Besides Glocks I would look into carrying the Springfield XD line of handguns. They are in a postion to give Glock a run for their money.

March 23, 2005, 01:34 PM
Okay, I see what you mean now. I can only speak for myself but I have bought very few used guns over the years. I can count them on one hand. I the only time I have bought a used gun is when it was a deal I could not refuse.

You are looking at new Glocks only for "new" inventory but will take trades on the new Glocks and use them for as "used" inventory and/or buy your own used guns for inventory. Correct?

I think the same issue still applies. You will do better with a mixed inventory of new firearms, IMHO.

I would really try to find out from current dealers how many people by new vs. used. Granted you have a better margin on used but there still needs to be a reason for people to walk into your shop. That reason may very well be a new gun. If you don't have what they want in a new gun (something other than a Glock) they will look elsewhere.

If I want to buy a new Sig 229 and walk into your shop only to find new Glocks, I will probably not care about your used inventory. I will go somewhere else to buy a new Sig 229. Unless you can give me a smoking deal to make it worth my while to wait for the Sig. But then, as you know, you don't have much margin to do that and what is the point of the hassle to order it if you make no money on it? Profit on accessories won't mean anything if I leave the store.

Once again, that is from my perspective (and I am nobody other than a potiental paying customer in somebody's gun shop). You really need some stats on used vs new to see if your business model will be profitable.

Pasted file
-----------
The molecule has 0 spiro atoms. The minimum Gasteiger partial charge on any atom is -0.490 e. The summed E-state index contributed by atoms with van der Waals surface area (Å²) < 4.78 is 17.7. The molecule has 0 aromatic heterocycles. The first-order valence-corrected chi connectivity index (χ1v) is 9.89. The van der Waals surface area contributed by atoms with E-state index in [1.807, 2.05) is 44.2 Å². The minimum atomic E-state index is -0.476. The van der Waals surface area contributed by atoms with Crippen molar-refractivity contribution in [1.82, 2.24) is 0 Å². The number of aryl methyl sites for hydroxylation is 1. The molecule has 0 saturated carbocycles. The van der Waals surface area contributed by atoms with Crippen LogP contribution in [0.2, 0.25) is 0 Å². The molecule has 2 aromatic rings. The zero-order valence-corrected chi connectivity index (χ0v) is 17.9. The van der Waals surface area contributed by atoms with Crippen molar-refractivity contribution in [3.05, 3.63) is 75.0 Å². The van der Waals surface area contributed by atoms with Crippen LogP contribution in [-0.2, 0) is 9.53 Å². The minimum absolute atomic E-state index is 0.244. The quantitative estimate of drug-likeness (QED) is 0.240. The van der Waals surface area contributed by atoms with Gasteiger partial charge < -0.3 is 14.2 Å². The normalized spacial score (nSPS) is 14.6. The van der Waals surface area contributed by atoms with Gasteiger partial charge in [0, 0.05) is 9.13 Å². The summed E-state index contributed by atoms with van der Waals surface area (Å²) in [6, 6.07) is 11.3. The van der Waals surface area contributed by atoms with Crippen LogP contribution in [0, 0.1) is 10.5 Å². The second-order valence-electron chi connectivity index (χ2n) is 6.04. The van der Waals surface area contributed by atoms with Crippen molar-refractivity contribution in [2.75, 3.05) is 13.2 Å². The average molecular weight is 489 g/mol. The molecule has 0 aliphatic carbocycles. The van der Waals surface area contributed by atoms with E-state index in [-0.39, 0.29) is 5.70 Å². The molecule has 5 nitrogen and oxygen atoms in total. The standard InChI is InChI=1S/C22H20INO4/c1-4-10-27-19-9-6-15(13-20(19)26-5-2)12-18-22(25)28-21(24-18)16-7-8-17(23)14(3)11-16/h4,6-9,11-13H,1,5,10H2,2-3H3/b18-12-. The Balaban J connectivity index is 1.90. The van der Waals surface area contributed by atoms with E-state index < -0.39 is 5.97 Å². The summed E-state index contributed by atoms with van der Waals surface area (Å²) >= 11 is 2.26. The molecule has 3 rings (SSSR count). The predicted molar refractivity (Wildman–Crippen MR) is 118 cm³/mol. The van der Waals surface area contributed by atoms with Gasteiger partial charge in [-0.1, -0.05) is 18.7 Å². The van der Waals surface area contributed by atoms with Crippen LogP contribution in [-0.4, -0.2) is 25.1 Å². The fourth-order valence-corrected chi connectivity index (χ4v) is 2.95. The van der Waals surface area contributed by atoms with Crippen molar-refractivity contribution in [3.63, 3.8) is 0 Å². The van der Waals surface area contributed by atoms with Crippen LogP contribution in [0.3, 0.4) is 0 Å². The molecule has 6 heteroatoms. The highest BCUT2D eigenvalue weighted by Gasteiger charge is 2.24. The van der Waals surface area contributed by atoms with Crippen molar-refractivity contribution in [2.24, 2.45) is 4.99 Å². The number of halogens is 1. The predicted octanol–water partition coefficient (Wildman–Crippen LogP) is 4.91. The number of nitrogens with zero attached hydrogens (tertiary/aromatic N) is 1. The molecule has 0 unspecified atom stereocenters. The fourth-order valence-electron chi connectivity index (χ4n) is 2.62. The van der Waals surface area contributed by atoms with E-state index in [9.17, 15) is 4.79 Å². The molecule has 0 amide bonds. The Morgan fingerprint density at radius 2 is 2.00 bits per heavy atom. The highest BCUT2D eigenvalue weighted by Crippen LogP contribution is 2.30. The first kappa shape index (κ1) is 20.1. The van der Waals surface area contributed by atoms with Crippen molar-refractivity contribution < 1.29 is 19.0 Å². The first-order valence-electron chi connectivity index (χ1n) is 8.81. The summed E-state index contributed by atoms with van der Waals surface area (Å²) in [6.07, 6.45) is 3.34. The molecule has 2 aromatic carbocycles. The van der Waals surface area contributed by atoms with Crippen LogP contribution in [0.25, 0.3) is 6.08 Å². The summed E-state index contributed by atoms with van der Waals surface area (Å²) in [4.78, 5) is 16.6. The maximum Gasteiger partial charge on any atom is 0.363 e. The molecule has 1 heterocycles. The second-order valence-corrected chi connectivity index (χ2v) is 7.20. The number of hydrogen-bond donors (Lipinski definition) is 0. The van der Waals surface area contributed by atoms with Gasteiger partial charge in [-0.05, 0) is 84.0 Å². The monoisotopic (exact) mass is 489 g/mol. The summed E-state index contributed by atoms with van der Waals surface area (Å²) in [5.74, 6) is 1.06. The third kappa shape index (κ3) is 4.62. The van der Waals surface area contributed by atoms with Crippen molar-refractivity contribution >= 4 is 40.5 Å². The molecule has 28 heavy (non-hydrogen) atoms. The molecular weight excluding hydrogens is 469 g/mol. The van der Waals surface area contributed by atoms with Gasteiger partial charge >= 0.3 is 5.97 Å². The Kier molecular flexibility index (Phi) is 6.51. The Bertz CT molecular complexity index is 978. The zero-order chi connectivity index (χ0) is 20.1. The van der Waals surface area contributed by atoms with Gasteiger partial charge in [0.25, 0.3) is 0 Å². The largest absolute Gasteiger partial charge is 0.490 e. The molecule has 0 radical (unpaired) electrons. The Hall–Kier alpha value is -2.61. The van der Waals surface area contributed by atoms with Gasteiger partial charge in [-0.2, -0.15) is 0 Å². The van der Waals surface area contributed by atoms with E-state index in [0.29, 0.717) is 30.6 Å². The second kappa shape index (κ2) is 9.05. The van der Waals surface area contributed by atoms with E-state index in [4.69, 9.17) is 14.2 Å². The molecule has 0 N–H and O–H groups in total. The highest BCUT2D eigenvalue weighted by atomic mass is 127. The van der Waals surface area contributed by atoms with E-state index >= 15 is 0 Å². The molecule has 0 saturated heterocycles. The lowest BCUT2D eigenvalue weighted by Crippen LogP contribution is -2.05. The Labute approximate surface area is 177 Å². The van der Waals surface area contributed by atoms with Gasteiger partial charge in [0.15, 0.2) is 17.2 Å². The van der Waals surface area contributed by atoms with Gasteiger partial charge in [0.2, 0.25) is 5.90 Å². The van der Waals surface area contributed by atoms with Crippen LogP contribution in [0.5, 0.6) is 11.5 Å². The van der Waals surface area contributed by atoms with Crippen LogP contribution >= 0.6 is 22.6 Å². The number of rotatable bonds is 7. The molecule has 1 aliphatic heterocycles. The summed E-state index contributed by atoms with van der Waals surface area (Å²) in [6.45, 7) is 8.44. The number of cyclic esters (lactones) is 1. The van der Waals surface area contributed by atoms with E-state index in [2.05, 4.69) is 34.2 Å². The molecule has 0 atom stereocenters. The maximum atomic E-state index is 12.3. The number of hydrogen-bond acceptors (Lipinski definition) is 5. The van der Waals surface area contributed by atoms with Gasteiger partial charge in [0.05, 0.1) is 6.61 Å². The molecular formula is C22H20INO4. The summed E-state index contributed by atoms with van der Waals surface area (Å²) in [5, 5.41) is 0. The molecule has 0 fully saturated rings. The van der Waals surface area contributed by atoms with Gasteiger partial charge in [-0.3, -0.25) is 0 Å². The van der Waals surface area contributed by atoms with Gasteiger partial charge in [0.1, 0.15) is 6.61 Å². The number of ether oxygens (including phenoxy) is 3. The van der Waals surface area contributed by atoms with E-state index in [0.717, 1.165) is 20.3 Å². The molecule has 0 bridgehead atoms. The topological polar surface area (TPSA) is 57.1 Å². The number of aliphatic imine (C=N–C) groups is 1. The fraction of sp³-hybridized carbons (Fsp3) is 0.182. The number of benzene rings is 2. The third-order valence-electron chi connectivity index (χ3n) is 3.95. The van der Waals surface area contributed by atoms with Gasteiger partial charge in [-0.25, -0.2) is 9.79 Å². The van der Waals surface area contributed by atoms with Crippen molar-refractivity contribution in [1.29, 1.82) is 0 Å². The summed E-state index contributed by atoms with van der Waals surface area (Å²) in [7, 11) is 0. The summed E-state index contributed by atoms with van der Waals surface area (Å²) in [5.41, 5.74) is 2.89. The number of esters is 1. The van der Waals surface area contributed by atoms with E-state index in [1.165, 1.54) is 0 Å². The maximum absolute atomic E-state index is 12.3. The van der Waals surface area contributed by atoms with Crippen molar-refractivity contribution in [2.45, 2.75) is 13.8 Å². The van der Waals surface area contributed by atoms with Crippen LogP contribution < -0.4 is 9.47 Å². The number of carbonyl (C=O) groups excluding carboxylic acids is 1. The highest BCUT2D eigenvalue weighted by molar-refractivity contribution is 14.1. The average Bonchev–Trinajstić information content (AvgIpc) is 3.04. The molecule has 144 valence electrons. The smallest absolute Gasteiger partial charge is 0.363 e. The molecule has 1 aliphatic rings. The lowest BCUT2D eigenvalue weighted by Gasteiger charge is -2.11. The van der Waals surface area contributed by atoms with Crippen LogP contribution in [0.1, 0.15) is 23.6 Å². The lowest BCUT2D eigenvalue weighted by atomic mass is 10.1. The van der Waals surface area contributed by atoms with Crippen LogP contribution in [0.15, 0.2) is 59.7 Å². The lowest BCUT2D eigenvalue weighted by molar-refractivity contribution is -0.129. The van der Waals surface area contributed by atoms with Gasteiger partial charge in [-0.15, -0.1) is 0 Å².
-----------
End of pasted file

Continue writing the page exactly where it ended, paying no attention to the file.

This is by no means intended to rain on your dream of having your own shop. I am only providing you with the opinion that I believe you will be limiting the number of poteintial customers and therefore profits.

In the end you have to follow your heart and instincts. I have no doubt someone told Sam Walton that his idea for a discount store would not work.

If it was easy, all of us would have our own gun shops. :D

March 23, 2005, 03:10 PM
Is St. petters at your door becuase your store sounds like it could be heaven. :cool: :cool:

The Rabbi
March 23, 2005, 03:21 PM
If I had 2000 new guns in inventory I would still have a very good chance at not having exactly what you wanted. And I would also have over $1M in inventory that was just sitting there. The mark-up on new guns is probably somewhere about 10-15%. Do the math: a store big enough to hold 2000 new guns (or even a mix new/used) would cost probably $5,000/month to operate. That's just breaking even, no money to the owner. At 15% markup you would have to sell about $34,000 a month. With an average sale of $600 that's about 57 guns a month, roughly 3 a day, every day. I dont know many stores doing that. I know a couple that didnt. Or knew, I should say.
People dont want a SIG 229. They want a SIG 229 with the new DAK trigger. Or one in blue. Or one in two-tone. Or whatever other variants the company makes. And at $700 they should be able to get what they want. But that doesnt mean I have to stock it. So I can stock one and mark it up 20% to cover the 6-18 months it will sit there. You'll take what's there at that price now. Or I can custom order it and mark it up 10% and you get a discount on the gun for waiting for 3 days. Your choice.

March 23, 2005, 04:41 PM
If I were only to carry one new brand it would be (flame suit on) S&W. 1 buy in gets you both revolvers and autos, including a 1911 thats getting very high marks , a polymer gun in 3 calibers and two sizes (SW99) and their standard line of autos which includes some super bargains for the less than enthusiast buyer like the Sigma series ($289.00 retail), 908 , 910 as well as the TSW line of standard S&W autos which has been trimmed to eliminate a lot of the finish variations. Plus if you live in an area that has a revolver market you can cater to that crowd as well.

The two most successful shops in my general area are both S&W stocking dealers.

my .02

The Rabbi
March 23, 2005, 04:48 PM